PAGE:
The Federal Arbitration Act doesn't require courts to put suits on hold while arbitration is underway, a shipping company said, telling the U.S. Supreme Court it doesn't need to weigh whether the Ninth Circuit correctly tossed a misclassification suit.
A California judge said Monday he'll approve Google's $27 million settlement to end Private Attorneys General Act claims on behalf of roughly 97,000 workers who allege they were illegally required to waive certain speech rights, citing the California Labor and Workforce Development Agency's rare support of the deal.
Uber, Grubhub and DoorDash drivers will start receiving about $18 per hour in New York City after a New York state appellate judge turned down the companies' bids to halt the implementation of a rule imposing the minimum wage.
A California federal judge will not allow Hilton Management LLC to immediately appeal his decision preserving claims that the hotel operator pocketed tips bound for banquet servers, ruling Tuesday that another court would not likely rule that service fees charged to customers weren't tips.
A Massachusetts federal judge reluctantly shipped a wage dispute to arbitration, ruling that a former retail worker was not exempt from the Federal Arbitration Act while bemoaning his obligation to strip the worker of her access to the federal court system.
A translation services company called on a New York federal court to reject a magistrate judge's recommendation that differences in job titles and schedules among the members of a nearly 200-strong proposed class meant they were not similarly situated.
A pair of Del Monte Foods Inc. employees have asked a California federal judge to approve a $2 million settlement to class action wage and hour claims that they often worked through lunch without pay and worked up to 120 days in a row during the peak summer season.
The arbitration pacts that loan officers signed with a mortgage lender require their overtime dispute to be sent out of court, an Ohio federal judge ruled, turning away the workers' claims that they were wrongly only paid sign-on bonuses and commissions.
Epstein Becker Green is expanding its labor practice, bringing on an employment expert who is the former managing partner of the Los Angeles office of Kelley Drye & Warren LLP as a member in its Los Angeles office.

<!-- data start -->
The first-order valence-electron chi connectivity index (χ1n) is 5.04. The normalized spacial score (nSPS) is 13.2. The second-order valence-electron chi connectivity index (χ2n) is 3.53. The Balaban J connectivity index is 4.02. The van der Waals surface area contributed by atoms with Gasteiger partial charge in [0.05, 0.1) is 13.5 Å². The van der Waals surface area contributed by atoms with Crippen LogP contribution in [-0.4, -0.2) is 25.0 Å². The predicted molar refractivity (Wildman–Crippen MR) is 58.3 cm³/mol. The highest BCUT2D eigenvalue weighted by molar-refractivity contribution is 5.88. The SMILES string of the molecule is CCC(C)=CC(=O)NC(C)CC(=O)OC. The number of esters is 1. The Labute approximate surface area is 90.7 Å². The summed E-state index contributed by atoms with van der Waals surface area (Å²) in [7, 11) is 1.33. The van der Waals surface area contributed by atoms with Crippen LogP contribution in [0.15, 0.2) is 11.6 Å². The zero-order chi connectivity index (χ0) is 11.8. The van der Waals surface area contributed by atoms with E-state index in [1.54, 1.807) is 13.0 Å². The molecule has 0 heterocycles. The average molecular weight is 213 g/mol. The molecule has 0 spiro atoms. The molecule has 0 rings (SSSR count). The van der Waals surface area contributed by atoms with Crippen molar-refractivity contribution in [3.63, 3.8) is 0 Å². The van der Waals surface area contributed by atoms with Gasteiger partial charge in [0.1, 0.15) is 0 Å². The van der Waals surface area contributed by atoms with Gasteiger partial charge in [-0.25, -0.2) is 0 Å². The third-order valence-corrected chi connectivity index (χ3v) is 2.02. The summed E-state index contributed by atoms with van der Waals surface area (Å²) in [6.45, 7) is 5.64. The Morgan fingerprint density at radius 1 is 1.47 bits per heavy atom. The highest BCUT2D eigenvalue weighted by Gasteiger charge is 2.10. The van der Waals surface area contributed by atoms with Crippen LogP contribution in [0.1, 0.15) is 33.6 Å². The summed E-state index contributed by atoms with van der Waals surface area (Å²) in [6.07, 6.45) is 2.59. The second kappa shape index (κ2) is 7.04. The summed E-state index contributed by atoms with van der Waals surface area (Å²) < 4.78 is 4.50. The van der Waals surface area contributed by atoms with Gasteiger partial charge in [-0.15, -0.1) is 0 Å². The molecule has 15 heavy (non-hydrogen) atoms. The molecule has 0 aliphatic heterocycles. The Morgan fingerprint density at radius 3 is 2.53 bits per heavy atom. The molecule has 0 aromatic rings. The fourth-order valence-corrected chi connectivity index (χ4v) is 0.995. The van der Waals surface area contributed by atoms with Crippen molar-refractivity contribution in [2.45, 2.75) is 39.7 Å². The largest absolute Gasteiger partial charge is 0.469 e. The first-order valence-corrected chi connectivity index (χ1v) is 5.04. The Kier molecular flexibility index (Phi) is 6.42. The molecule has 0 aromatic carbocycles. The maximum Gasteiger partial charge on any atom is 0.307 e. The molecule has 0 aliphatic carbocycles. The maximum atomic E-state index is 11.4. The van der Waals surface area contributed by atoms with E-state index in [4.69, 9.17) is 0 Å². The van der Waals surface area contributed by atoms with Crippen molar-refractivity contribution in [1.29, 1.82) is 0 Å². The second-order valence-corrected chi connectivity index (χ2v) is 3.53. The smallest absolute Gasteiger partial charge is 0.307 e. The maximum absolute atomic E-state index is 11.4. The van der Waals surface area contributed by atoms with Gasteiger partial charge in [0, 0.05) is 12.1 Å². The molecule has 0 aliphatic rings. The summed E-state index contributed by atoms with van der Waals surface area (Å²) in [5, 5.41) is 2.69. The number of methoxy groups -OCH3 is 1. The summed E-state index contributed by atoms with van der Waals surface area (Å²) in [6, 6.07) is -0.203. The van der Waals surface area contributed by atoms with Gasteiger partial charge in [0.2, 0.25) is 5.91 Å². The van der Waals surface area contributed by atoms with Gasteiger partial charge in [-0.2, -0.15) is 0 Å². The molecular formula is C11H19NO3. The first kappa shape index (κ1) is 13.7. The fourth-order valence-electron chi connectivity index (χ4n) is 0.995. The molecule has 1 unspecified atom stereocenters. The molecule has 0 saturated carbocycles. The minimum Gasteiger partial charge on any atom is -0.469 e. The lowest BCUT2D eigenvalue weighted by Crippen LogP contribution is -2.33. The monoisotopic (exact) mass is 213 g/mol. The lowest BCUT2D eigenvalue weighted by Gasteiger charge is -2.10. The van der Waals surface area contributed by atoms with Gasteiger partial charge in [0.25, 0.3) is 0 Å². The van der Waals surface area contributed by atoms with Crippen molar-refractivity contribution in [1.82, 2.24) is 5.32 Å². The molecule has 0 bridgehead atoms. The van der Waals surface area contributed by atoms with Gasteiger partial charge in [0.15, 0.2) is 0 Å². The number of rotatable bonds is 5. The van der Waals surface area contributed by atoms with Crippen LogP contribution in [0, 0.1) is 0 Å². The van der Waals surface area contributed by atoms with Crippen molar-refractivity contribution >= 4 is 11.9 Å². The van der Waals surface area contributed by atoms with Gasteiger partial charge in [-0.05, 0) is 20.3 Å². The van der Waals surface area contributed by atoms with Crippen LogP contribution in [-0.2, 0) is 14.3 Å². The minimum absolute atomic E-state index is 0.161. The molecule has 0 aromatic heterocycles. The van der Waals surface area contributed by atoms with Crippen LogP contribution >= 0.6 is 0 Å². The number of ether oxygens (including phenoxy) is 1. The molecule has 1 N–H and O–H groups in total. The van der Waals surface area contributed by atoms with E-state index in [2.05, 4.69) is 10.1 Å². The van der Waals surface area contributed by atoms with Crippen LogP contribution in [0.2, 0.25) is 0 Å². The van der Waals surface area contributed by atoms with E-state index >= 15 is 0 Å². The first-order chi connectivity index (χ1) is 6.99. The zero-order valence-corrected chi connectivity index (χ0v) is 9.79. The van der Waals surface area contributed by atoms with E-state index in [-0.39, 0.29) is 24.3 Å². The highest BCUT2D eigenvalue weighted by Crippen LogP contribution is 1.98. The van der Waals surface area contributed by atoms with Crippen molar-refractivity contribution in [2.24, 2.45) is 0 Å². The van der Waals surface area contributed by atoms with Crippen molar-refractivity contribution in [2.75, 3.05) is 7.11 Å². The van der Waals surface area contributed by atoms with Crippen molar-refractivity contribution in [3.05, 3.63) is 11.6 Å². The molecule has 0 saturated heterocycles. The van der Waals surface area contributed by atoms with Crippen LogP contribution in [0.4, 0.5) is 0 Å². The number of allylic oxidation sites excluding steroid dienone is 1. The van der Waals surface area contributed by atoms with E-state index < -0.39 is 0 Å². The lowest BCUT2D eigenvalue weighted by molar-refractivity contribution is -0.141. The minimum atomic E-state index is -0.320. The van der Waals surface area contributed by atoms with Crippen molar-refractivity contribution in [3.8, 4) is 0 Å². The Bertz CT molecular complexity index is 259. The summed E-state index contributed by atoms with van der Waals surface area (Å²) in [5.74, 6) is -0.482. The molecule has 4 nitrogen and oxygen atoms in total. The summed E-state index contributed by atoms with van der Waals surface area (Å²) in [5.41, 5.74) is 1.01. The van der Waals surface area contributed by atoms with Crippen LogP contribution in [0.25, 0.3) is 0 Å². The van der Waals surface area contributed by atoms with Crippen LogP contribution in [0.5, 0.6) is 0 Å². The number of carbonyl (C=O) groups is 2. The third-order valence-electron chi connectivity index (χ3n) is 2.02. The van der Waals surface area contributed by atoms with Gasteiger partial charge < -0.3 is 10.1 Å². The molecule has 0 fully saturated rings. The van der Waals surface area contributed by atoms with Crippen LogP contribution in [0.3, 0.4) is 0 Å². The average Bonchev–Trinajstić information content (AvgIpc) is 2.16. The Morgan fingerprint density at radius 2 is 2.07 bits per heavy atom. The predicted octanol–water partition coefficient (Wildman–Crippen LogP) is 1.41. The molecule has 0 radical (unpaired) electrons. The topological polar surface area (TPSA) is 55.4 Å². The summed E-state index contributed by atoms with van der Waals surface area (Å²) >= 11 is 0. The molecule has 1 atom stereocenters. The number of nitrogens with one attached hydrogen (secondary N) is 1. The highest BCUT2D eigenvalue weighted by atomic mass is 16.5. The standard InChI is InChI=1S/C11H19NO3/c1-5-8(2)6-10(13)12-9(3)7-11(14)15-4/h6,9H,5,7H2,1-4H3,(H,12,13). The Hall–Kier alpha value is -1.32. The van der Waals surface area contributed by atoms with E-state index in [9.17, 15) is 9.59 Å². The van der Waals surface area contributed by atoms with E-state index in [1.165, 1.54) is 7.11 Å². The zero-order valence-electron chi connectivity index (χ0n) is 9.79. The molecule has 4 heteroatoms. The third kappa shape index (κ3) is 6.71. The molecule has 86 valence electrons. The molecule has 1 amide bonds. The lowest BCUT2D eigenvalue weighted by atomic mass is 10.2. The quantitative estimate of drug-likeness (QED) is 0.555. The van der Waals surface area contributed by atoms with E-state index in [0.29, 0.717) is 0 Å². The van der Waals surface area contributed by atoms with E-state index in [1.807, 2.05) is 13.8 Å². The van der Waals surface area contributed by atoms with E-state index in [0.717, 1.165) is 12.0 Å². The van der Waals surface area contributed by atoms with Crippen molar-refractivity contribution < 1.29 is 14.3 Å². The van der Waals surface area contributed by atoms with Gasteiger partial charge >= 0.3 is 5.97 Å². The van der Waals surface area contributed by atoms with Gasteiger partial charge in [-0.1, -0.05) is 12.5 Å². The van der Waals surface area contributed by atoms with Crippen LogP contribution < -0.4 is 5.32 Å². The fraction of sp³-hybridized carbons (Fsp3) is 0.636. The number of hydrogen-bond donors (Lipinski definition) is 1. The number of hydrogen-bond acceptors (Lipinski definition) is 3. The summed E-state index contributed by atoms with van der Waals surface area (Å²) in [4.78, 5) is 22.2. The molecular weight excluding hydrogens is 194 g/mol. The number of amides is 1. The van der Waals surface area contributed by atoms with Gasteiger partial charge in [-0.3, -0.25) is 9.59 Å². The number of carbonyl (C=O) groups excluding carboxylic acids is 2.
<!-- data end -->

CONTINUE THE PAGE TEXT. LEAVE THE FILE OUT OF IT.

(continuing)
A New Hampshire pizza restaurant paid about $269,000 in tips, damages and fines for pocketing workers' tips and letting a minor work at times the law does not permit, the U.S. Department of Labor announced Tuesday.
A Second Circuit panel appeared unlikely on Tuesday to revive an embattled Broadway producer's antitrust lawsuit challenging his placement on the Actors' Equity Association's "do not work" list, saying it seems clear that the union acted appropriately after actors alleged wage violations and a toxic work environment.
A U.S. Department of Labor rule regulating wages for H-2A workers would make foreign labor unaffordable for employers and increase illegal immigration, a group of ranches and farms told the Fourth Circuit, saying implementation of the rule should be halted.
A Georgia pizza delivery driver failed to estimate on-the-job costs he said he unjustly bore and thus failed to establish that unreimbursed expenses pushed his wages below the federal minimum rate, his former employer argued in a motion to dismiss a proposed collective action.
A New York federal judge denied a bid by the former owner of a closed Manhattan hotel to block a labor arbitration hearing on whether it must make an extra $6 million severance payment, saying there's no imminent threat to its constitutional rights because the award is a ways off.
The U.S. Department of Labor and a Massachusetts furniture store owner the federal government said underpaid and assaulted an employee have agreed to end their wage dispute in a $15,000 settlement.